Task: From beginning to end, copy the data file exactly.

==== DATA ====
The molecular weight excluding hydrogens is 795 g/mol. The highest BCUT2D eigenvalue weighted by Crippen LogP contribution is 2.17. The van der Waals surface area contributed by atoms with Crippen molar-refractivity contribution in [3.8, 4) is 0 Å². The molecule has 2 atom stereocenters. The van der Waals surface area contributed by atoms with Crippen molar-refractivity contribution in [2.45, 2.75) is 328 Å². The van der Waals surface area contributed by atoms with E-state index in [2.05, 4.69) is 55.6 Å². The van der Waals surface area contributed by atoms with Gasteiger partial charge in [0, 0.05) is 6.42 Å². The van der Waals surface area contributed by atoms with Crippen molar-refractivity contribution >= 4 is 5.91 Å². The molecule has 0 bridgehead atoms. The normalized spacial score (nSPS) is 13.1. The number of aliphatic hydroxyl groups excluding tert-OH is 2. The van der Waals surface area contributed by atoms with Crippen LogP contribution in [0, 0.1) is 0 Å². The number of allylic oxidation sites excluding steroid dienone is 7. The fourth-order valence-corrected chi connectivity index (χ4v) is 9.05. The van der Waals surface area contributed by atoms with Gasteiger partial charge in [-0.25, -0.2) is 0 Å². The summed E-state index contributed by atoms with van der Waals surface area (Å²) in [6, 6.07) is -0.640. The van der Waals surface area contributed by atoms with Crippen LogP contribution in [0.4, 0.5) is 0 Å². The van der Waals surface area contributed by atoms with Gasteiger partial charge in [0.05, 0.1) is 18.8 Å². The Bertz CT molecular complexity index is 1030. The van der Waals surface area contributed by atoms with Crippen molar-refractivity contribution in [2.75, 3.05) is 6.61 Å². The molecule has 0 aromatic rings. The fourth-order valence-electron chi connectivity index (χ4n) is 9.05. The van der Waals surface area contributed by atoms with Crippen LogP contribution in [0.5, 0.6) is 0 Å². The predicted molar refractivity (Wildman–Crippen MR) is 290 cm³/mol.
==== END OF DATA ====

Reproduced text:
The molecular weight excluding hydrogens is 795 g/mol. The highest BCUT2D eigenvalue weighted by Crippen LogP contribution is 2.17. The van der Waals surface area contributed by atoms with Crippen molar-refractivity contribution in [3.8, 4) is 0 Å². The molecule has 2 atom stereocenters. The van der Waals surface area contributed by atoms with Crippen molar-refractivity contribution in [2.45, 2.75) is 328 Å². The van der Waals surface area contributed by atoms with E-state index in [2.05, 4.69) is 55.6 Å². The van der Waals surface area contributed by atoms with Gasteiger partial charge in [0, 0.05) is 6.42 Å². The van der Waals surface area contributed by atoms with Crippen molar-refractivity contribution >= 4 is 5.91 Å². The molecule has 0 bridgehead atoms. The normalized spacial score (nSPS) is 13.1. The number of aliphatic hydroxyl groups excluding tert-OH is 2. The van der Waals surface area contributed by atoms with Crippen LogP contribution in [0, 0.1) is 0 Å². The number of allylic oxidation sites excluding steroid dienone is 7. The fourth-order valence-corrected chi connectivity index (χ4v) is 9.05. The van der Waals surface area contributed by atoms with Gasteiger partial charge in [-0.25, -0.2) is 0 Å². The summed E-state index contributed by atoms with van der Waals surface area (Å²) in [6, 6.07) is -0.640. The van der Waals surface area contributed by atoms with Crippen LogP contribution in [0.4, 0.5) is 0 Å². The van der Waals surface area contributed by atoms with Gasteiger partial charge in [0.05, 0.1) is 18.8 Å². The Bertz CT molecular complexity index is 1030. The van der Waals surface area contributed by atoms with Crippen molar-refractivity contribution in [2.75, 3.05) is 6.61 Å². The molecule has 0 aromatic rings. The fourth-order valence-electron chi connectivity index (χ4n) is 9.05. The van der Waals surface area contributed by atoms with Crippen LogP contribution in [0.5, 0.6) is 0 Å². The predicted molar refractivity (Wildman–Crippen MR) is 290 cm³/mol.